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How To Create An Empathetic Customer Experience

Merriam-Webster defines empathy as:

“The action of understanding, being aware of, being sensitive to, and vicariously experiencing the feelings, thoughts, and experience of another of either the past or present without having the feelings, thoughts, and experience fully communicated in an objectively explicit manner.”

It might seem like empathy is something that you do for others, but it’s not just other people that benefit from your empathy. Your empathy benefits you just as much as it does other people.

See why creating an empathetic customer experience will help you in countless ways:

1. It enhances your relationships with clients. When you’re empathetic, you understand the thoughts and emotions of others. Empathy greatly reduces the occurrence of misunderstandings. You’ll also be far less likely to offend anyone in your life.

2. Empathy improves your ability to form new relationships. It’s not just current relationships that benefit from your empathy. Your ability to create new relationships is also greatly improved. Empathetic people are likeable and able to bond with others more easily.

3. Your ability to negotiate is greatly enhanced. A high degree of empathy will increase your ability to negotiate with your kids, spouse, partner, boss or business associates.

4. Empathy can help your team grow. Navigating your way with staff members will become easier when your empathic skills are at a high level. You begin to understand what everyone at work needs and wants. Knowing this information makes you a powerful person.

5. Your self-esteem improves. When you get along better with others, are liked by more people, and are more successful in general, your self-esteem goes through the roof.

6. It makes you more valuable to others. People like people that are empathetic. Your ability to influence others is greatly affected by your ability to be empathetic. When you have a high degree of influence over others, you’re in a position to do more for your friends, family, employer, customers, and clients.

7. Your understanding of people in general is enhanced. Empathy gives a peek into how the minds of others work. You begin to see the similarity between seemingly dissimilar people. You can’t fully understand people and their motivations without being highly empathetic.

8. Life is easier. When you put all of these advantages together, you make your life a lot easier. Your relationships are better. Your career is enhanced. You feel better about yourself and are better able to influence others. Having empathy benefits you as much as it does the people around you.

If you’re not naturally empathetic, that’s okay. You can develop this skill with some effort and observation.

Here are some quick tips to increase your capacity to be empathetic:

1. Be an excellent listener with your clients and customers. Give the other person your full attention and be an active listener.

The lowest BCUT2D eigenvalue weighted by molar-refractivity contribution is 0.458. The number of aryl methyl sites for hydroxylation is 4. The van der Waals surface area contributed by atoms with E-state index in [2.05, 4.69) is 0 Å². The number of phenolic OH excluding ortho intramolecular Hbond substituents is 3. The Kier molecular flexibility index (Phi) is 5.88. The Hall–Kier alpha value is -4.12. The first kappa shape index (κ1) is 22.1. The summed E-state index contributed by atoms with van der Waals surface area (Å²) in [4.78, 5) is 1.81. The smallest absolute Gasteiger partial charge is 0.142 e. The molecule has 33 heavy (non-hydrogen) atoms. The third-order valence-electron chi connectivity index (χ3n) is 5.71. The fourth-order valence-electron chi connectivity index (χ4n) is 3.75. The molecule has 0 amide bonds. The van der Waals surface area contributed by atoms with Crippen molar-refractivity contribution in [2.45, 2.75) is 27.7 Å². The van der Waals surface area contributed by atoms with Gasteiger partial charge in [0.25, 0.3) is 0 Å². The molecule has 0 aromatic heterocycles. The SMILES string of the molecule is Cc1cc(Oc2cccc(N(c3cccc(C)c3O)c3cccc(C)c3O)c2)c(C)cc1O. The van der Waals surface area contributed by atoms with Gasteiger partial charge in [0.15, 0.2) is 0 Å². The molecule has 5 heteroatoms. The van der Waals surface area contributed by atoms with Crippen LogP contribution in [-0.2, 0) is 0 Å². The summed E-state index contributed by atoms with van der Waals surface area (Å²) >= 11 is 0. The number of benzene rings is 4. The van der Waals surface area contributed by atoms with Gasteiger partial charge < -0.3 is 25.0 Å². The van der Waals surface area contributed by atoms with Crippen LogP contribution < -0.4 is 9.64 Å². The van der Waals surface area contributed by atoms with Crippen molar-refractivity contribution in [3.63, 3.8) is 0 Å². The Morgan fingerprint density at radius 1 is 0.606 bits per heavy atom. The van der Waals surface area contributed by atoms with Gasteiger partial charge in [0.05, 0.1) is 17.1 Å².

2. Imagine yourself in the other person’s situation. This is an especially helpful tip. Put yourself in the other person’s shoes and imagine how you would feel. What emotions would you experience? What would you be thinking?

  • They are probably thinking and feeling the same way.

3. Consider how you would want someone to react if the situation were reversed. Take another step and think about what you’d like someone to do or say if you were in the other person’s situation.

Empathy is a skill that benefits you as much as it does the people on the receiving end of your empathy. Empathy is a skill that anyone can learn. Build on your capacity to be empathetic and notice the changes it has on your life.


Sharing my experiences is a gesture of empathy.
There are many people around me who are suffering from unspoken difficulties. I willingly offer a shoulder to lean one whenever they come calling. I share my own experiences that are similar to their situation.
Sometimes others benefit from hearing about my own challenges. It shows them that they have someone in their court who knows how their situation feels.
When a friend misses out on a work opportunity, I comfort them. I tell them about my own history of trials with finding and missing out on work opportunities. I encourage them to keep refining their skills.
It gives me pleasure to be able to reassure others through sharing my experiences. Sometimes it is hard to find a way out until someone else shows you theirs.
I know a lot about broken friendships that get repaired over time. Although they seem irreparable, there is always hope when the parties are willing to forgive. Sharing those experiences gives others hope for reconciliation, too.
When I talk about my own situations, it encourages others to share their feelings with me. I am honored to be someone who others come to for advice.
Instead of making judgmental statements, I empathize by telling them that I know how they feel. I become an ally.
Today, my book of life is open to anyone who feels hopeless in their own situations. I stand with my brothers and sisters who are unsure about which direction to take. Their challenges are mine as well.


1. How does sharing my success stories help others?

2. What part does kindness play in being empathetic?

3. How do I balance empathy with sharing wisdom?

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